LEADERSHIP IS INSPIRATION
Whether you are an owner/dealer, CEO or just a manager in a car dealership one attribute that will set you apart from the rest of the world in quality is the distinction between considering yourself a manager or a leader. The difference is profound. Managers look for people to serve them, leaders are at their people’s service. Managers are focused on doing things right, leaders focus on doing the right thing. Managers are interested in climbing up the ladder leaders are concerned about the wall that the ladder is leaning against. So, ask yourself the question are you a leader or a manager? Clearly most of the answers to your problems will hinge upon the answer to this question.
Building a good team requires a lot of hard work, nourishment, tender love and care. Conversely it is easy to go through people like paper if they didn’t get the job done the first time. Salesperson turnover at retail stores still hover over 69% against a private sector national average of 46%, and three-year retention is below 33%. Mistakes are made when hiring these employees in the first place by not scrutinizing if they are just desperate for a job at minimum wage or they have a PURPOSE. However subsequent to their hiring it is still a matter of exploring their potential, learning about their strengths and weaknesses, and more importantly, if they don’t have one, coaching them into developing their purpose. Without a meaningful purpose it is not possible to realize full potential and perform at an optimum level no matter how much training one goes through or how talented they are. This is the number one cause of turnover at a car dealership and in most cases the only tool that is used is intimidation, bullying or coercing to catapult them to the next level or out the door. We start all over again nothing changes. Difference between highly successful stores and those that just roll with the punches is that difference in employee retention.
Coaching your employees to develop their purpose immediately connects the dots between their lives and their performance at work. It allows them to behave autonomously to do the right thing all the time without having to remember the policy, the rules and the process. People have to be self-energized at all times to perform at an optimum level and it is not because they are fearful of losing their jobs but because it excites them to get results. That is why sometimes you hire someone with no experience but with the eye of the tiger and purpose, you set them loose and they immediately become one of your best performers. Conversely you hire an experienced salesperson who had been through many revolving doors he never sells one more car than what he is comfortable with in his self-image. This process requires determination, patience and a lot of one-on one time spent with each one of them. Unlike what most people think it is a leader’s job to fulfill this requirement.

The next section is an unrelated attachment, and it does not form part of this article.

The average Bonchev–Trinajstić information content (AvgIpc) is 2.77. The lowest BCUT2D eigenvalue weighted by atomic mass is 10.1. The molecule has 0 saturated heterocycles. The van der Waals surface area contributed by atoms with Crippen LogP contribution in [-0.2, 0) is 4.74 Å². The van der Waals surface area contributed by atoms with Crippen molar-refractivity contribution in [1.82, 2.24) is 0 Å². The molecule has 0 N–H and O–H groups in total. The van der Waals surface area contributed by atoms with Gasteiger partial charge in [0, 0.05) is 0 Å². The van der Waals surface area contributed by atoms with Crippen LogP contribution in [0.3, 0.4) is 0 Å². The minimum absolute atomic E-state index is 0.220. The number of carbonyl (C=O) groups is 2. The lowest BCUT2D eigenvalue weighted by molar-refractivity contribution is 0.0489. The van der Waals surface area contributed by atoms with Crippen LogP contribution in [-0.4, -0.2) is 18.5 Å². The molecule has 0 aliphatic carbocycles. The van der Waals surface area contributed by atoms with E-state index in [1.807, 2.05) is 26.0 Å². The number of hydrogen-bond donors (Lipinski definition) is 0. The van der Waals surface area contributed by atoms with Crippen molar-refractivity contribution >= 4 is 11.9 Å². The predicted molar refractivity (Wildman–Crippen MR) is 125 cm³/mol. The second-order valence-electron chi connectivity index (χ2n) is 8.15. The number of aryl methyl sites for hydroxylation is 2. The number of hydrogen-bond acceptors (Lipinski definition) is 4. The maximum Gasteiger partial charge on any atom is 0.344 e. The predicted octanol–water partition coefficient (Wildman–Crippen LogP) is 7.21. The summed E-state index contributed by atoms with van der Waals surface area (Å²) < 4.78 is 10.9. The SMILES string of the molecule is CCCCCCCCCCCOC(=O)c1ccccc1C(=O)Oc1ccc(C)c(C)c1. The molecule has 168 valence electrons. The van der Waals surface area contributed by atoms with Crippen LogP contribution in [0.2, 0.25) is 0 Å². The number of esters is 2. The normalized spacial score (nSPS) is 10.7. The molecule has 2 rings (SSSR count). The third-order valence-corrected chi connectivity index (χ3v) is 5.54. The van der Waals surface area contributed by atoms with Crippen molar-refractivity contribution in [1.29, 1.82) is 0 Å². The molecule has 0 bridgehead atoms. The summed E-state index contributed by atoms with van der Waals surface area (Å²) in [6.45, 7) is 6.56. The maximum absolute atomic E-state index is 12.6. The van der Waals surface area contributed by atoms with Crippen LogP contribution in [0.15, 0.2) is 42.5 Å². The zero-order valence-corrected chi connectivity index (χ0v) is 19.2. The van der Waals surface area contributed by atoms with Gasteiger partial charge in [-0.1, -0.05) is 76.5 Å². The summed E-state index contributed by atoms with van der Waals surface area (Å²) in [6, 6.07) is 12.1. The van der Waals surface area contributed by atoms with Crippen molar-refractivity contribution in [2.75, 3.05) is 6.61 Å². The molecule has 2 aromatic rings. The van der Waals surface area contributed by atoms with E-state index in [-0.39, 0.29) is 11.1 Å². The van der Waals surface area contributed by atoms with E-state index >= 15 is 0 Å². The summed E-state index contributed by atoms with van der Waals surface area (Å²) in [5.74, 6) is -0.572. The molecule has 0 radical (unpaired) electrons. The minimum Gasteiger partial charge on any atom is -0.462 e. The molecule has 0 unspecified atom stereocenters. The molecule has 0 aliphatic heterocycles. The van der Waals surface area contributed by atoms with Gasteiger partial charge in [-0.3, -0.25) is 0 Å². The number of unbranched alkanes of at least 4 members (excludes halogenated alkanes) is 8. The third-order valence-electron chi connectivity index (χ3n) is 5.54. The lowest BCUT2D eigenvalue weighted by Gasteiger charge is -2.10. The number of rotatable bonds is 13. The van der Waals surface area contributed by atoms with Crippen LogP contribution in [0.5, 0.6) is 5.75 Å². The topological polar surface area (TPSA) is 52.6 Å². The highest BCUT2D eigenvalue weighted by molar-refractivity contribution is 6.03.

Additionally, authoring an effective pay plan to energize your people and give them the road map is another very tedious task. Often we see pay plans that have been copied from other stores and brought over by the newly hired GSM or the GM, which would have nothing to do with your store’s specifics. The assumption is if it worked there it must work here. How so? There are a lot of variables that need to be factored into a salesperson pay plan and it must be done carefully for it to do the job.
The Funnel System
In order to calculate a correct pay plan budget, you must first do all the following steps to determine the elements of the pay plan as well as the number of staff required to do the job.
After you have done this, now it is time to determine the distribution of the pay out amongst the staff based on their skill level. In the process and based on the unit sales and gross profits required to be generated, you must determine whether to pay fixed per unit or a gross profit %. Either way you must budget it as a % of the gross revenue forecast that must include all the additional revenue generated including factory incentives and dealer reserve. This is the only way you can arrive at a commission budget number that not only won’t be out of balance in spending, but it will also be distributed equitably based on individual skill levels while encouraging staff to graduate themselves into higher pay scales. We have a full workshop and a step by step process to develop effective pay plans which we have presented at the NADA Dealer Academy classes a few years ago. Those of you who are interested please reach out and I will be happy to help. See you next month.
All the best,